“Standing here before you, Rachel, I am reminded of the awe that overwhelmed me when I first viewed the Himalayas from the shores of Lake Pokara. You bring home to me my utter insignificance. And yet you reassure me of the power of my human love and creativity. I salute you from the bottom of my heart with all my feelings, intellect and physical being. As Mahmoud Darwish sang to his mother I sing to you, Rachel:
‘Take me as a veil to your eyelashes
Cover my bones with the grass
Blessed by your footsteps
Bind us together
With a lock of your hair
With a thread that trails from the back of your dress
So I might become immortal
Become a God.’”
May 23, 2015
We have been guests of Olympia for two days and the reality outshines the dream. The peacefulness of the place and its people drives one sane. We ask to visit three sites. Cindy and Craig gracefully accompany us and answer our questions. At the modest offices of the Rachel Corrie Foundation quiet energy overflows the space. Dedicated volunteers sit with Cindy around a table peering in their laptops, recording in notebooks, opening envelopes, sealing others and keeping the outside world at bay with the pleasant smiles on their faces. Rachel oversees the quiet buzz from her panoramic perch in Jerusalem’s sky in the portrait hanging on the wall by the entrance, a personal gift from Arafat to the bereaved parents before he joined Rachel as another Shaheed of the cause. Did the same arrogant claimants to the exclusive right to holiness pluck them both off? I attended Rachel’s court case and have no doubt who and why she was martyred. I don’t know much about Arafat’s case.
Craig takes us to the Olympia-Rafah mural, a 400-square-meter rough wall covered by the image of an ancient olive tree, not unlike the one in my front yard back in Arrabeh. Except that each of its stylized leaves carries an image, a message from an artist or a group in one of 120 countries. Craig explains what messages some of the artwork carries. Two images nest in my head and explode to fill my consciousness: One is a photo of some children in Gaza, one of them cuddling a rabbit. The distraught child needed consolation and the psychologist recommended getting her an animal friend. On the wall she worships that rabbit in a physical and touching way. Another is of salmon fish swimming, jumping and dancing their way upriver to their spawning grounds, the same waters where they hatched, a local self-evident analogy of the right of return of Palestinians exiled from their homes and native land. And of the Israelis fishing them thin.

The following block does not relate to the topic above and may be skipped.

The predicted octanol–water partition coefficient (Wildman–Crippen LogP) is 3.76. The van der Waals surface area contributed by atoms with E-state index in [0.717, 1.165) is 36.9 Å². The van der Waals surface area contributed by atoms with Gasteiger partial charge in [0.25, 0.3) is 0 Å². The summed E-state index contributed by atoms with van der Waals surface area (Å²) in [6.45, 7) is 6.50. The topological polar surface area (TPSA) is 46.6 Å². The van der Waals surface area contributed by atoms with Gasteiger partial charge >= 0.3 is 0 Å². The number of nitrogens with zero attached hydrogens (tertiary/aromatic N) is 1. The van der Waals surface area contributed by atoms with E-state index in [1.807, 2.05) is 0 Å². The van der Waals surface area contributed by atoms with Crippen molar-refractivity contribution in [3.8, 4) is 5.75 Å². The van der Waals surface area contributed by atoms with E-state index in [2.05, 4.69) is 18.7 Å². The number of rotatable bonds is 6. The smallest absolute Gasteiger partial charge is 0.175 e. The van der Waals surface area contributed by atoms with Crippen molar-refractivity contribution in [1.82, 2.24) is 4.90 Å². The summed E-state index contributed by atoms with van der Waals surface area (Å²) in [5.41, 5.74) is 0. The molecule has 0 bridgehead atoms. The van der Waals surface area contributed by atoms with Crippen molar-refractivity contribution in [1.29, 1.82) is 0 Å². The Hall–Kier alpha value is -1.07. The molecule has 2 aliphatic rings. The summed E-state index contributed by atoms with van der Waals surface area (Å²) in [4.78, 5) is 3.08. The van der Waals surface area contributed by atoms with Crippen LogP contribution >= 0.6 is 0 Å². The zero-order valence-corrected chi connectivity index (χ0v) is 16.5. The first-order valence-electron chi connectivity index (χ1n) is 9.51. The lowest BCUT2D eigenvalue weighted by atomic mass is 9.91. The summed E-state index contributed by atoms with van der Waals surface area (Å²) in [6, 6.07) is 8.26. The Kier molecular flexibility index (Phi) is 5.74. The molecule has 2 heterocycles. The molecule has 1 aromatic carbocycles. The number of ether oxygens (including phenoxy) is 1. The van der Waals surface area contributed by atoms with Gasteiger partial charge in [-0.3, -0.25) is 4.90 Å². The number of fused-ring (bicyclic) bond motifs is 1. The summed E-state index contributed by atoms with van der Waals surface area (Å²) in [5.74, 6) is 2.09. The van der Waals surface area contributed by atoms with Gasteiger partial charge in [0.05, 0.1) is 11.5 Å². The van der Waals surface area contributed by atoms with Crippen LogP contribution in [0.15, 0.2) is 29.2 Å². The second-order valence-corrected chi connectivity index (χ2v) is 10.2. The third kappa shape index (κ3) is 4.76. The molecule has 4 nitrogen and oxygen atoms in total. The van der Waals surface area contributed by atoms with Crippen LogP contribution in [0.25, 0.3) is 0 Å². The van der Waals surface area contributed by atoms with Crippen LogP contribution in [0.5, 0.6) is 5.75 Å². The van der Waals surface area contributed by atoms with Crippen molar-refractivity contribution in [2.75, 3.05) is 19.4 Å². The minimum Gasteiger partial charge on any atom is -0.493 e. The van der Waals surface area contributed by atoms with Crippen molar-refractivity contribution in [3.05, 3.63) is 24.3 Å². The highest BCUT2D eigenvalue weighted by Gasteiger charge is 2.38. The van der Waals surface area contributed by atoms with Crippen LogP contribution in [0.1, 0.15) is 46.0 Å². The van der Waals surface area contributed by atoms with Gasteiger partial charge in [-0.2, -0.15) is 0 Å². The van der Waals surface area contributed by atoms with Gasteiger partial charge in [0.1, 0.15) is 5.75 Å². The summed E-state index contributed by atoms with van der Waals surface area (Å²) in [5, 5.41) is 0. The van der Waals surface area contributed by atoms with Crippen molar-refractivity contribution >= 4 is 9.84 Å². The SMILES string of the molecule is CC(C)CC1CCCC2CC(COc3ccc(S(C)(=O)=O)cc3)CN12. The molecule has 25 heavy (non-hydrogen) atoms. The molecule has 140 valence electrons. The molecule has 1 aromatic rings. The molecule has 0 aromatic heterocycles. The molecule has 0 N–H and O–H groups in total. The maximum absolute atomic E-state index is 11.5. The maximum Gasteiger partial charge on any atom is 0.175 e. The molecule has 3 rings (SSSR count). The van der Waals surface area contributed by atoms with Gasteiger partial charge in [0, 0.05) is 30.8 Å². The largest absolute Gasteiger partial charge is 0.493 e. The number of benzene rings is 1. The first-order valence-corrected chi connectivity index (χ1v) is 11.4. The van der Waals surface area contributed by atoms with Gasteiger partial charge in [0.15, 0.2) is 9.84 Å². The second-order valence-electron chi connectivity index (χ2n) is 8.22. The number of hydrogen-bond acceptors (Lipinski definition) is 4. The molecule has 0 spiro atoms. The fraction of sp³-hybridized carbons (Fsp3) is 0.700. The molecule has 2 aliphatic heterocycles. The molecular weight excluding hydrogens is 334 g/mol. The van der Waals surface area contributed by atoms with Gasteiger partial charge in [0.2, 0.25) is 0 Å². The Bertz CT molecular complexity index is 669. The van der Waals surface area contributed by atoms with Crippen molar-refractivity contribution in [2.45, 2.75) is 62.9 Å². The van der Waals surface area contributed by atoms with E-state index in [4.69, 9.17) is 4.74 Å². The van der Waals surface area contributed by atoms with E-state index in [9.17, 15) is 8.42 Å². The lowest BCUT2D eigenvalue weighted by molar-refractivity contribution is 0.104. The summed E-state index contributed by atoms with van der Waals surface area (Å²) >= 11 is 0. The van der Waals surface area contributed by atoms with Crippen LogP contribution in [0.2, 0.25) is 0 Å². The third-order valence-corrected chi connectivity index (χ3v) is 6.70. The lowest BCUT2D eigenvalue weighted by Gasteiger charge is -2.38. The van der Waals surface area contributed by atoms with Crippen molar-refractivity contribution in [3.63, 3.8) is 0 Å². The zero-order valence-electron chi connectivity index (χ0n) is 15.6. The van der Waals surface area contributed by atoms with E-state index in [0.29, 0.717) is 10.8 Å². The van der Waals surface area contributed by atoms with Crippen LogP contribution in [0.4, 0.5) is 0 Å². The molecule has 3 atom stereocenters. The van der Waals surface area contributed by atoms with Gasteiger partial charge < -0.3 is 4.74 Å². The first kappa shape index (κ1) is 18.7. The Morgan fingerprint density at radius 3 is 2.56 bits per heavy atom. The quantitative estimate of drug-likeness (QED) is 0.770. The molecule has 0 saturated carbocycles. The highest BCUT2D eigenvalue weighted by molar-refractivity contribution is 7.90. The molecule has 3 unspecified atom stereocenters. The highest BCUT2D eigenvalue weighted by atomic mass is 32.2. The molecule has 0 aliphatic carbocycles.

At the spacious yard fronting the hall housing Rachel’s memorial at her alma mater, Evergreen State College, Cindy recalls another anecdote that carries meaning beyond its simple narrative: Khalid Nasrallah, one of the Palestinian ‘terrorists’ whose house Rachel died defending, visited the spacious campus and stood where we now did. He looked around at the lush evergreen vegetation and said: “This is paradise! And Rachel left it and came to Gaza to help us!” Yes ISM volunteers leave beautiful lives and promising careers and follow the dictates of their conscience. And yes, Palestinians defined by Israel as terrorists, whether Fulbright scholars or sulfur-bomb amputees, are regularly found fit to obtain American visas. But Israel has succeeded to paint us all as the enemies of civilization, irredeemable ‘terrorists’ by birth.
I stand by the indoor memorial still contemplating my culpability. I stare at the metallic pyramid mounted at comfortable viewing height and am struck how the reflection of the title from the glass casing “Rachel Corrie 1979-2003” fits exactly under the peace dove perched atop the apex of the pyramid. Even more subtly, facing the shiny triangular surface, I view my own reflection in it and I get the message: We all are Rachel Corrie. Indeed, as we say our goodbyes, I fight my tears feeling diminished as I face the two stoic Corrie giants. For a moment I am back to my helpless childhood years, dependent on the loving care of others. I want these ideal parents to take me under their wing, to adopt me. As the infantile core I am reduced to grows again to my present old self I find reassurance in the commonality of goodwill. There is nothing in this average American couple to make them so special except the circumstances that demanded from them to stand up and be counted. And they have withstood the test of proving their humanity. They took a stand on the most flagrant ongoing human rights abuses on the face of the earth. Gaza lives in the conscience of the world in a great part thanks to them and to their, our, daughter Rachel.